With international policies pushing for the reduction of carbon emissions around the world, large-scale exploitation of surface lignite (brown coal) mines is gradually becoming uneconomical. As a result, many countries around the world are requiring coal mining companies to plan for the entirety of a mining operation’s life cycle, which includes developing a plan to decommission and close mines when they are no longer profitable.

Surface coal mining poses a particular set of geotechnical challenges to decommissioning engineers. These include the long-term stability of the slopes around the edges of the pit, particularly when the pit is likely to gradually fill up with water in the years after the mine has stopped functioning.

To further investigate slope stability issues, researchers from the National Technical University of Athens and the Public Power Corporation of Greece recently examined the condition of the Amyntaion surface lignite mine. Their goal was to determine under what parameters the safety factor of a decommissioned coal mine could change over time, particularly while it is filling up with rainwater.

The research reveals that that until the water level in the mining pit reaches a critical depth of approximately 15–35% of the final equilibrium, the safety factor of the slope instability decreases slightly (by about 3% in the case study, and up to 5–10% in other conditions) compared to its value at the end of exploitation. At higher water levels, the safety factor increases significantly, as the beneficial effect of the lake water pressure acting on the slope overcomes the adverse effect of pore water pressure rise inside the slope.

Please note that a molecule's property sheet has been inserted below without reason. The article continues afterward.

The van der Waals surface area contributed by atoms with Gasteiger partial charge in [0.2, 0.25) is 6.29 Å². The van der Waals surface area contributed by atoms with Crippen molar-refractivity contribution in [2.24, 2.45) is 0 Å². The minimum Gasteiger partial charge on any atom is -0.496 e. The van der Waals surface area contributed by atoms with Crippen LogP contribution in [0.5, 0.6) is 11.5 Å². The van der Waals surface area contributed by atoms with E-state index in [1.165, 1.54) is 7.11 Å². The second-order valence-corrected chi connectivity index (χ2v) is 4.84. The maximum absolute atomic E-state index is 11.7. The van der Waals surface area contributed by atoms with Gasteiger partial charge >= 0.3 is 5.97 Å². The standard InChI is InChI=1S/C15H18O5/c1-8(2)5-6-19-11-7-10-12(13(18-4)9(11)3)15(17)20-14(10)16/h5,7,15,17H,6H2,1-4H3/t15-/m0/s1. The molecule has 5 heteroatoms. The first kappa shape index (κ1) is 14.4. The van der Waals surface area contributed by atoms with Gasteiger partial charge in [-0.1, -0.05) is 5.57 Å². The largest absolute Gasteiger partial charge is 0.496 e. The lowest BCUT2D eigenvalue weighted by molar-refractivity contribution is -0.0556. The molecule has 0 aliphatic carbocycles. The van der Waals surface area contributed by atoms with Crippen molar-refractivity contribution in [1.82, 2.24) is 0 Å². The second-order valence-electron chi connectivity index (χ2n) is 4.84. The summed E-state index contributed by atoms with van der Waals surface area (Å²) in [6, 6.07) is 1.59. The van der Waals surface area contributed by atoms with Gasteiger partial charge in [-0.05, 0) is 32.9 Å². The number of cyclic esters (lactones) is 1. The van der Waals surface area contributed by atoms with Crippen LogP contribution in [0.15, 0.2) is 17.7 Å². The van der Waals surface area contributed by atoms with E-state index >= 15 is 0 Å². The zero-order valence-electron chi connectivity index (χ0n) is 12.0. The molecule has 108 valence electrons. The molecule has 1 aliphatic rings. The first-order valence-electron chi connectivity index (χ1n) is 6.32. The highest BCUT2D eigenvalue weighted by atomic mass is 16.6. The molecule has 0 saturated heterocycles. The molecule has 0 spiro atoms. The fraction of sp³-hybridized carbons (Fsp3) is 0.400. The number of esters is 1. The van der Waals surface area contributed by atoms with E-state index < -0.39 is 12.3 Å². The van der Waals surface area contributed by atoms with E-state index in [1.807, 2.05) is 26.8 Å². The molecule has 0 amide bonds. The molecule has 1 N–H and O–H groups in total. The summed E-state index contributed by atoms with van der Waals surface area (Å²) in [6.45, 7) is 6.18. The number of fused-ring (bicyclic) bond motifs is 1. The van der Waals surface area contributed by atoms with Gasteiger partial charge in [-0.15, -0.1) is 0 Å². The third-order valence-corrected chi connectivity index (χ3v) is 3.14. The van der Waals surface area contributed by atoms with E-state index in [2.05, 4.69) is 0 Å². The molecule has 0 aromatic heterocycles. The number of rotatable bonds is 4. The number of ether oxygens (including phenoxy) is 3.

In typical mines, the critical water depth is achieved within a few years, since the surface area of the pit is smaller at deeper levels; thus, more favourable slope stability conditions are usually reinstated a few years after a mines closure, while the small reduction in safety during the initial stages after closure is inconsequential.

The paper also investigates the factors that influence the degree of the small reduction in the short-term safety, and produces normalised graphs that show the evolution of the safety factor as the lake water level rises. This work could form the basis of preliminary closure studies for other kinds of surface coal mines. However, the authors note that more of these kinds of investigations are required to provide more data to accurately plan mining operation closures and decommissioning while ensuring long-term public safety and environmental remediation.

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